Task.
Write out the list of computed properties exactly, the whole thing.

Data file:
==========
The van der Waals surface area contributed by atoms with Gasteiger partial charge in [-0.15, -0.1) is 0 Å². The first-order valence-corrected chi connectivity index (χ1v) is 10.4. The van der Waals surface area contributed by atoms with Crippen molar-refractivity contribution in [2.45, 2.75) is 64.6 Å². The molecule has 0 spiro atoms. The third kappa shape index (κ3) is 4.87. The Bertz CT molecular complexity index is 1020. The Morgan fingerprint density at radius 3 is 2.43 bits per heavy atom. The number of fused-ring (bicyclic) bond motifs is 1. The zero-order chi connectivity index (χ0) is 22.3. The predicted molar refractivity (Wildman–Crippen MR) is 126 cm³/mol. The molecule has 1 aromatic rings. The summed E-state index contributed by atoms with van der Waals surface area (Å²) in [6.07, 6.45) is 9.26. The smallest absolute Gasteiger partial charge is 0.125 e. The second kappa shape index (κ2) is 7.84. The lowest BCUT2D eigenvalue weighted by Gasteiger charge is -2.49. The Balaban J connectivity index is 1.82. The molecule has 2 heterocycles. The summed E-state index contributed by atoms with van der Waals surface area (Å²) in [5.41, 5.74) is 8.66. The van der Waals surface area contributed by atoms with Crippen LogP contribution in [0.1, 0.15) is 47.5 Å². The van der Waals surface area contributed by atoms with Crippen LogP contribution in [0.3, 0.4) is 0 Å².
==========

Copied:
The van der Waals surface area contributed by atoms with Gasteiger partial charge in [-0.15, -0.1) is 0 Å². The first-order valence-corrected chi connectivity index (χ1v) is 10.4. The van der Waals surface area contributed by atoms with Crippen molar-refractivity contribution in [2.45, 2.75) is 64.6 Å². The molecule has 0 spiro atoms. The third kappa shape index (κ3) is 4.87. The Bertz CT molecular complexity index is 1020. The Morgan fingerprint density at radius 3 is 2.43 bits per heavy atom. The number of fused-ring (bicyclic) bond motifs is 1. The zero-order chi connectivity index (χ0) is 22.3. The predicted molar refractivity (Wildman–Crippen MR) is 126 cm³/mol. The molecule has 1 aromatic rings. The summed E-state index contributed by atoms with van der Waals surface area (Å²) in [6.07, 6.45) is 9.26. The smallest absolute Gasteiger partial charge is 0.125 e. The second kappa shape index (κ2) is 7.84. The lowest BCUT2D eigenvalue weighted by Gasteiger charge is -2.49. The Balaban J connectivity index is 1.82. The molecule has 2 heterocycles. The summed E-state index contributed by atoms with van der Waals surface area (Å²) in [5.41, 5.74) is 8.66. The van der Waals surface area contributed by atoms with Crippen LogP contribution in [0.1, 0.15) is 47.5 Å². The van der Waals surface area contributed by atoms with Crippen LogP contribution in [0.3, 0.4) is 0 Å².